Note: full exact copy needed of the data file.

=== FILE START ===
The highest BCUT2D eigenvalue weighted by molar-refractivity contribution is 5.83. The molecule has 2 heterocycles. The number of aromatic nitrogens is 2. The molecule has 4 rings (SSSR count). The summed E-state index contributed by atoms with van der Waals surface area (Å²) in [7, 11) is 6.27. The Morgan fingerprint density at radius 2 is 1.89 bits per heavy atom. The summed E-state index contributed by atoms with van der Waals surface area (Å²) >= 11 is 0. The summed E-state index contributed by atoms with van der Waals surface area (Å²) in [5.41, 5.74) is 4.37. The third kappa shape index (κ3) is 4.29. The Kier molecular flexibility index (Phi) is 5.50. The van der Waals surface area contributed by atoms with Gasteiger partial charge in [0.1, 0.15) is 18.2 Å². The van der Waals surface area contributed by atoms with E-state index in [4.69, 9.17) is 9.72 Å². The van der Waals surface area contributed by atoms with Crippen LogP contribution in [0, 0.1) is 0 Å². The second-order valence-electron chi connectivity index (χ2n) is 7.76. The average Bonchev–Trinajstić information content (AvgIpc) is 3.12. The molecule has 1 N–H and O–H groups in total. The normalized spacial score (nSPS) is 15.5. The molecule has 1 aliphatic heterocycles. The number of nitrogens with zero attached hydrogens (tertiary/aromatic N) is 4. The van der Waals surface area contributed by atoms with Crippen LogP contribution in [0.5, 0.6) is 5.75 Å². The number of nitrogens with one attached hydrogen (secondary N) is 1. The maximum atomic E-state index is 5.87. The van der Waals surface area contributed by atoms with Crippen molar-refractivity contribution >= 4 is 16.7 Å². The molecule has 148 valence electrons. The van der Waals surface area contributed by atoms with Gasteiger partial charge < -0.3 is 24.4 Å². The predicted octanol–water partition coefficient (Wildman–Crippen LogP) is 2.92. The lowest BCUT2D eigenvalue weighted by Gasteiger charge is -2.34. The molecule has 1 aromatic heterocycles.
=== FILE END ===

The highest BCUT2D eigenvalue weighted by molar-refractivity contribution is 5.83. The molecule has 2 heterocycles. The number of aromatic nitrogens is 2. The molecule has 4 rings (SSSR count). The summed E-state index contributed by atoms with van der Waals surface area (Å²) in [7, 11) is 6.27. The Morgan fingerprint density at radius 2 is 1.89 bits per heavy atom. The summed E-state index contributed by atoms with van der Waals surface area (Å²) >= 11 is 0. The summed E-state index contributed by atoms with van der Waals surface area (Å²) in [5.41, 5.74) is 4.37. The third kappa shape index (κ3) is 4.29. The Kier molecular flexibility index (Phi) is 5.50. The van der Waals surface area contributed by atoms with Gasteiger partial charge in [0.1, 0.15) is 18.2 Å². The van der Waals surface area contributed by atoms with E-state index in [4.69, 9.17) is 9.72 Å². The van der Waals surface area contributed by atoms with Crippen LogP contribution in [0, 0.1) is 0 Å². The second-order valence-electron chi connectivity index (χ2n) is 7.76. The average Bonchev–Trinajstić information content (AvgIpc) is 3.12. The molecule has 1 N–H and O–H groups in total. The normalized spacial score (nSPS) is 15.5. The molecule has 1 aliphatic heterocycles. The number of nitrogens with zero attached hydrogens (tertiary/aromatic N) is 4. The van der Waals surface area contributed by atoms with Crippen LogP contribution in [0.5, 0.6) is 5.75 Å². The number of nitrogens with one attached hydrogen (secondary N) is 1. The maximum atomic E-state index is 5.87. The van der Waals surface area contributed by atoms with Crippen molar-refractivity contribution >= 4 is 16.7 Å². The molecule has 148 valence electrons. The van der Waals surface area contributed by atoms with Gasteiger partial charge < -0.3 is 24.4 Å². The predicted octanol–water partition coefficient (Wildman–Crippen LogP) is 2.92. The lowest BCUT2D eigenvalue weighted by Gasteiger charge is -2.34. The molecule has 1 aromatic heterocycles.